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Notts police praised for positive work with victims of hate crime - but the force said it has more to do

Their inspection identified that the forces use of comprehensive risk assessments for victims of hate crime and the policy to offer every victim of hate crime a visit by a warranted police officer or civilian investigative officer as good practice.
Their inspection identified that the forces use of comprehensive risk assessments for victims of hate crime and the policy to offer every victim of hate crime a visit by a warranted police officer or civilian investigative officer as good practice.

Nottinghamshire Police have been praised for its work dealing with hate crime today (Thursday, June 19) in a national inspection report.

The report, by Her Majesty’s Inspectorate of Constabulary and Fire & Rescue Services (HMICFRS) revealed its findings after a hate crime thematic inspection of six forces this year.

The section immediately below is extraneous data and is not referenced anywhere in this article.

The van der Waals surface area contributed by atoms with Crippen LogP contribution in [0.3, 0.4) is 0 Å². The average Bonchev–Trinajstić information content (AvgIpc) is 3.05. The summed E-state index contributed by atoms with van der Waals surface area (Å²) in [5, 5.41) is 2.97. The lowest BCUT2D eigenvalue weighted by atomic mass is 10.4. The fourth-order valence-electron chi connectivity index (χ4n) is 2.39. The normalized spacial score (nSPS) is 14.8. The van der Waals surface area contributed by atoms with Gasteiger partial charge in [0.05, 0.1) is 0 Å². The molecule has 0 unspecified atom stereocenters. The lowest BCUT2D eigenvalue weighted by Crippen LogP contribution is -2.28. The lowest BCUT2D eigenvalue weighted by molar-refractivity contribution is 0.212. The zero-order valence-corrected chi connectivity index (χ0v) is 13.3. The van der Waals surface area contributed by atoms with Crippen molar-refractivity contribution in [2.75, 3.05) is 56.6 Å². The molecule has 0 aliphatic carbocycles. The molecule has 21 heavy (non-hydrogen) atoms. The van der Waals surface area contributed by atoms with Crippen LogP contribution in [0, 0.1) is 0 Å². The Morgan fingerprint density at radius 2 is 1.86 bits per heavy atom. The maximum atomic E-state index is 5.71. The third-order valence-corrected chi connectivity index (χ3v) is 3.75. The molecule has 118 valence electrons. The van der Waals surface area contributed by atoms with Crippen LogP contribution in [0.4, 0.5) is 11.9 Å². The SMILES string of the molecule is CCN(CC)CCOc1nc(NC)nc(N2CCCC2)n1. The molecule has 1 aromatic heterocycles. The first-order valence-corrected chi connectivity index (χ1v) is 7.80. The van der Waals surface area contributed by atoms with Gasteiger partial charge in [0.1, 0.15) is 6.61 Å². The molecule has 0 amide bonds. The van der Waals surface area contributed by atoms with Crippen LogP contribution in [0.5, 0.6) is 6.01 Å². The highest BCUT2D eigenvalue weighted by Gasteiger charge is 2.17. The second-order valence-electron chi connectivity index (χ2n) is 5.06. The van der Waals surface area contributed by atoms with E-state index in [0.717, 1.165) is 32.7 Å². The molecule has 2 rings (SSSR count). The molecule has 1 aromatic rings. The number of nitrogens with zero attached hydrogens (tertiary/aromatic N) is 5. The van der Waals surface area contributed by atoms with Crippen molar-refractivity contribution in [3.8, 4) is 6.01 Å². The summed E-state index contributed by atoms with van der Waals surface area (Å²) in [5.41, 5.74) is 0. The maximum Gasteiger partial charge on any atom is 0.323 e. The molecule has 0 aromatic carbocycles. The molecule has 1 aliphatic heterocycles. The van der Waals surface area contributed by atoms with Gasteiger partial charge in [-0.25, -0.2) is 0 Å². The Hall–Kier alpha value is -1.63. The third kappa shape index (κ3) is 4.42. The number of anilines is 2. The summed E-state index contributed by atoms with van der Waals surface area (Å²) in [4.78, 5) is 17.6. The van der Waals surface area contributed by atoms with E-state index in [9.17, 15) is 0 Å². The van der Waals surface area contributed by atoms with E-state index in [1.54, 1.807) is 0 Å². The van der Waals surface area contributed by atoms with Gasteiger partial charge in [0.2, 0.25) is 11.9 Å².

Their inspection identified that the force’s use of comprehensive risk assessments for victims of hate crime and the policy to offer every victim of hate crime a visit by a warranted police officer or civilian investigative officer as good practice.

DCC Rachel Barber said: “We are pleased that HMICFRS has recognised the efforts that we have made in tackling hate crime and encouraging victims to have the confidence to report offences.

“We have implemented processes in our control room and introduced an enhanced risk assessment to assess the current harm, risk of harm through repeat victimisation, community cohesion and confidence in Nottinghamshire Police.

“Officers then use their professional judgement to provide an assessment of the level of risk, which has a supervisory review and a final risk assessment of overall risk endorsed. This then affects the additional action we, along with our partners, take to support the individual beyond the investigation.

“Hate crime can have a significant impact on victims, and we continue to listen to our communities and review our approach, in line with their feedback. We also continue to carry out victim satisfaction surveys with victims of hate crime to evaluate the service they receive and pick up any learning that can continue to improve how we operate.”

Paddy Tipping, Nottinghamshire’s Police and Crime Commissioner, said: “I’m delighted that the work we’ve done with partners, in particular Nottingham Citizens, has been recognised. We are not complacent, we know there is more to do, but this is really positive news.”